I pride myself with self-discipline that allows me to keep my cool. It will take a really obnoxious person to upset me—as in leave me frothing at the mouth, raving mad, incensed to the nth degree, ready to declare a nuclear war with China even though I don’t have nuclear weapons.
Losing my temper only happens when I stare stupidity in the face. Or if somebody not of the royal stock, undistinguished in every count, looks down on me as a person.
Well, that rare occasion happened last Saturday on my first party of the day. Somebody who had not yet grown a brain discriminated against me and my staff.
This is how the sorry episode happened…
My assistants and I hurriedly unpacked our stuff and set up our props. I was huffing and puffing when I entered the function room, because I had to walk all the way from the parking lot, which was some distance away.
Imagine my surprise when a blue-uniformed janitor stood in my way, and in an authoritative voice told me, “Bawal gumamit ng CR (you are not allowed to use the CR [Comfort Room]).
I was taken aback. And felt insulted. “Bawal” is a strong Tagalog word. It means “not allowed” in English, but it has a more intense connotation in Tagalog. When ignored, “bawal” connotes breaking a law or a rule.
“Why can’t I use the toilet?” I asked the little emperor in front of the toilet door.
“Para lang sa mga guests ito (for guests’ use only),” he said.
I felt blood rush to my head. Worried I’d lose the good mood to perform (the performance was only a few minutes away), I tried to control myself.
I snapped and melted down. I became belligerent and churlish.
“Well, what do you take us for?” I said, already raising my voice. “Do you think we would come to this party without an invitation? If we are not guests, are we gate-crashers then?”
I saw bewilderment in his eyes. His problem was probably that he did not understand the meaning of the word guest.
Well, here’s how I understand the word. When I’m invited to appear on TV, the TV host refers to me as a guest performer.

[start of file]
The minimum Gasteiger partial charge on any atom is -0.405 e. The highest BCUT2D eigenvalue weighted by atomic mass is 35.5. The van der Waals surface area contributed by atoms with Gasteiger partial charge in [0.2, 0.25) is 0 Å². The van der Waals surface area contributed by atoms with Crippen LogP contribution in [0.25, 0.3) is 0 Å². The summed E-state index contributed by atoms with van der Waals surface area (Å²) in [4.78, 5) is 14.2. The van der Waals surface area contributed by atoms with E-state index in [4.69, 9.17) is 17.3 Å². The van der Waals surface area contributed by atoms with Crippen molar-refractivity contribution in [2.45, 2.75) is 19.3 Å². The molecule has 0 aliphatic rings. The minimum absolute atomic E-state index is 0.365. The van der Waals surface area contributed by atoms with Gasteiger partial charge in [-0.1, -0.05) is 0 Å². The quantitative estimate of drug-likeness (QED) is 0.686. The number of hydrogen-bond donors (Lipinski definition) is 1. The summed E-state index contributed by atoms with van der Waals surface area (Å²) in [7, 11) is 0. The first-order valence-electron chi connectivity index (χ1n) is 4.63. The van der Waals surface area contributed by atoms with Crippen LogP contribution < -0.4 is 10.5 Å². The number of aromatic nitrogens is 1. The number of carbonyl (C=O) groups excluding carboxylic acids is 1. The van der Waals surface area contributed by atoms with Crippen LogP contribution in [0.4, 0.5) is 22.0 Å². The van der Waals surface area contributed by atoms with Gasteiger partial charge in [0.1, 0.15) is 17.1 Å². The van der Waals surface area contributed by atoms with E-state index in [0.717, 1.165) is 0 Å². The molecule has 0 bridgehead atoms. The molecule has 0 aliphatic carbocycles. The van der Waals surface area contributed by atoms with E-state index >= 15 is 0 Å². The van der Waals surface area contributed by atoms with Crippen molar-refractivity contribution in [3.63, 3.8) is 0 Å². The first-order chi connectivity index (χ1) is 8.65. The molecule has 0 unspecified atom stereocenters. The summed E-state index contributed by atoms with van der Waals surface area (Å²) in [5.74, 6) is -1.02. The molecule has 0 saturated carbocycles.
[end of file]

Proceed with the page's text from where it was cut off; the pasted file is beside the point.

When my child’s PTA invites me to speak in its meeting, they call me their guest speaker.
Here’s one of the things Dictionary.com says about guest: an actor, contestant, entertainer, etc, taking part as a visitor in a program.
So here’s my personal understanding of the word. A guest is somebody invited to someone’s party, whether to eat, drink, be merry, or to be the merrymakers.
The definition’s operative word is invite. If one is invited to a social function, then he is a guest. Consistent with this definition, since I was invited to come to the party, along with the rest of the other party goers, I too was a guest, in the same way the other invited visitors were guests.
My invitation is even special. It is in the form of money, not a card. And because I’m invited, I’m a guest (didn’t I said that already?), not a gate-crasher.
I told the janitor all that, but it seemed he was in over his head with the ramifications of the word.
Suddenly the photographer passed by us and went inside the toilet. The janitor did not stop him.
A little later the party host also went inside the toilet. The janitor let him in without a challenge.
That was the last straw that broke the camel’s back. I didn’t have a straw with me, let alone a camel, but seeing the other performers allowed inside the toilet without interdiction was the last straw. It broke the camel’s back, and I went into a glorious meltdown.
“What’s your problem?” I asked him, my voice I think was loud enough for the guests at a nearby table to hear me. “Would you like me to bring the client here in front of you to tell you I too am invited to this party?”
He sheepishly said, “Okay, sir, pwede ka na pumasok (Okay, sir, you may use the toilet).”
It took five minutes of yoga and meditation inside the toilet to get me back to my normal performance mood. It was difficult to bring me back to that level, but I disciplined myself to contain the rage inside me. I was focused on giving a great show, so I did a lot of New Age, nerve-calming exercises inside the toilet.
The moral of the story no. 1: don’t allow a janitor to look down on you.
The moral of the story no. 2: don’t let a janitor grate on your nerves.
- The CR Can Yield Honest Feedback About Your Show (innermagicclub.wordpress.com)